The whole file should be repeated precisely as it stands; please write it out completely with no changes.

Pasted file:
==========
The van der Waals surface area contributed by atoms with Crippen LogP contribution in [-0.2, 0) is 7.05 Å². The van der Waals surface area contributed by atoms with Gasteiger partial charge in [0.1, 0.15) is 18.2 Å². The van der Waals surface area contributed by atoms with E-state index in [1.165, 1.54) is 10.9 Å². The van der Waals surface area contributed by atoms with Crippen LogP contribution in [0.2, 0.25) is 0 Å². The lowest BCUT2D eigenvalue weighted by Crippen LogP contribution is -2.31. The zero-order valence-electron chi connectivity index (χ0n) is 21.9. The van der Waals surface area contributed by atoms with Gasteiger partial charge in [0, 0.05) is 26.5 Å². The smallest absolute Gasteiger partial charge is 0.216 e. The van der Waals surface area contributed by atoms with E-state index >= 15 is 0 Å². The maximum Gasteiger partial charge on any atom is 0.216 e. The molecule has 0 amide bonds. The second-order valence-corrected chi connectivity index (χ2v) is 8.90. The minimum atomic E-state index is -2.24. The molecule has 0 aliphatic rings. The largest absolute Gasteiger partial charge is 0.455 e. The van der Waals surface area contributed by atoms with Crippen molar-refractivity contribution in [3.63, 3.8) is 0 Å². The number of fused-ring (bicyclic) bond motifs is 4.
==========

The van der Waals surface area contributed by atoms with Crippen LogP contribution in [-0.2, 0) is 7.05 Å². The van der Waals surface area contributed by atoms with Gasteiger partial charge in [0.1, 0.15) is 18.2 Å². The van der Waals surface area contributed by atoms with E-state index in [1.165, 1.54) is 10.9 Å². The van der Waals surface area contributed by atoms with Crippen LogP contribution in [0.2, 0.25) is 0 Å². The lowest BCUT2D eigenvalue weighted by Crippen LogP contribution is -2.31. The zero-order valence-electron chi connectivity index (χ0n) is 21.9. The van der Waals surface area contributed by atoms with Gasteiger partial charge in [0, 0.05) is 26.5 Å². The smallest absolute Gasteiger partial charge is 0.216 e. The van der Waals surface area contributed by atoms with E-state index >= 15 is 0 Å². The maximum Gasteiger partial charge on any atom is 0.216 e. The molecule has 0 amide bonds. The second-order valence-corrected chi connectivity index (χ2v) is 8.90. The minimum atomic E-state index is -2.24. The molecule has 0 aliphatic rings. The largest absolute Gasteiger partial charge is 0.455 e. The van der Waals surface area contributed by atoms with Crippen molar-refractivity contribution in [3.63, 3.8) is 0 Å². The number of fused-ring (bicyclic) bond motifs is 4.